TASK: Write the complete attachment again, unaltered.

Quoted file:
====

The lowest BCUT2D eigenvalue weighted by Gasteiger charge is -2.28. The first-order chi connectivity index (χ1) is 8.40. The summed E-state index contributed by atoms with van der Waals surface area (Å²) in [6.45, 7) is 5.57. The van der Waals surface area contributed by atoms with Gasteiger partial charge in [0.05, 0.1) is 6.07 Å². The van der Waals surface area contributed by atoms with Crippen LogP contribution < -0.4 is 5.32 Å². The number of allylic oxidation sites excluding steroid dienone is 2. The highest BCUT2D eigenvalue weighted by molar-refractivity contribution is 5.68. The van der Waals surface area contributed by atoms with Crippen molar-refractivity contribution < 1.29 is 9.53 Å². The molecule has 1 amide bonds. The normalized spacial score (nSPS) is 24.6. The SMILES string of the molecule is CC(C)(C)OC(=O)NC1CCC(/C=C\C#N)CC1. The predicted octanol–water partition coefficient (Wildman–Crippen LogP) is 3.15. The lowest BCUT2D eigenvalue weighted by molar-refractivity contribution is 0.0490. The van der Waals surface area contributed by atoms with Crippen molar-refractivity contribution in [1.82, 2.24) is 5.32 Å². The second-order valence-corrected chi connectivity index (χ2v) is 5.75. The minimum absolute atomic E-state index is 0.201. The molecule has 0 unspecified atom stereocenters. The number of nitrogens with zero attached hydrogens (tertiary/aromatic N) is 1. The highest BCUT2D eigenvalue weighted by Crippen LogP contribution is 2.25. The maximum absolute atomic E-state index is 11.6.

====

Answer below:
The lowest BCUT2D eigenvalue weighted by Gasteiger charge is -2.28. The first-order chi connectivity index (χ1) is 8.40. The summed E-state index contributed by atoms with van der Waals surface area (Å²) in [6.45, 7) is 5.57. The van der Waals surface area contributed by atoms with Gasteiger partial charge in [0.05, 0.1) is 6.07 Å². The van der Waals surface area contributed by atoms with Crippen LogP contribution < -0.4 is 5.32 Å². The number of allylic oxidation sites excluding steroid dienone is 2. The highest BCUT2D eigenvalue weighted by molar-refractivity contribution is 5.68. The van der Waals surface area contributed by atoms with Crippen molar-refractivity contribution < 1.29 is 9.53 Å². The molecule has 1 amide bonds. The normalized spacial score (nSPS) is 24.6. The SMILES string of the molecule is CC(C)(C)OC(=O)NC1CCC(/C=C\C#N)CC1. The predicted octanol–water partition coefficient (Wildman–Crippen LogP) is 3.15. The lowest BCUT2D eigenvalue weighted by molar-refractivity contribution is 0.0490. The van der Waals surface area contributed by atoms with Crippen molar-refractivity contribution in [1.82, 2.24) is 5.32 Å². The second-order valence-corrected chi connectivity index (χ2v) is 5.75. The minimum absolute atomic E-state index is 0.201. The molecule has 0 unspecified atom stereocenters. The number of nitrogens with zero attached hydrogens (tertiary/aromatic N) is 1. The highest BCUT2D eigenvalue weighted by Crippen LogP contribution is 2.25. The maximum absolute atomic E-state index is 11.6.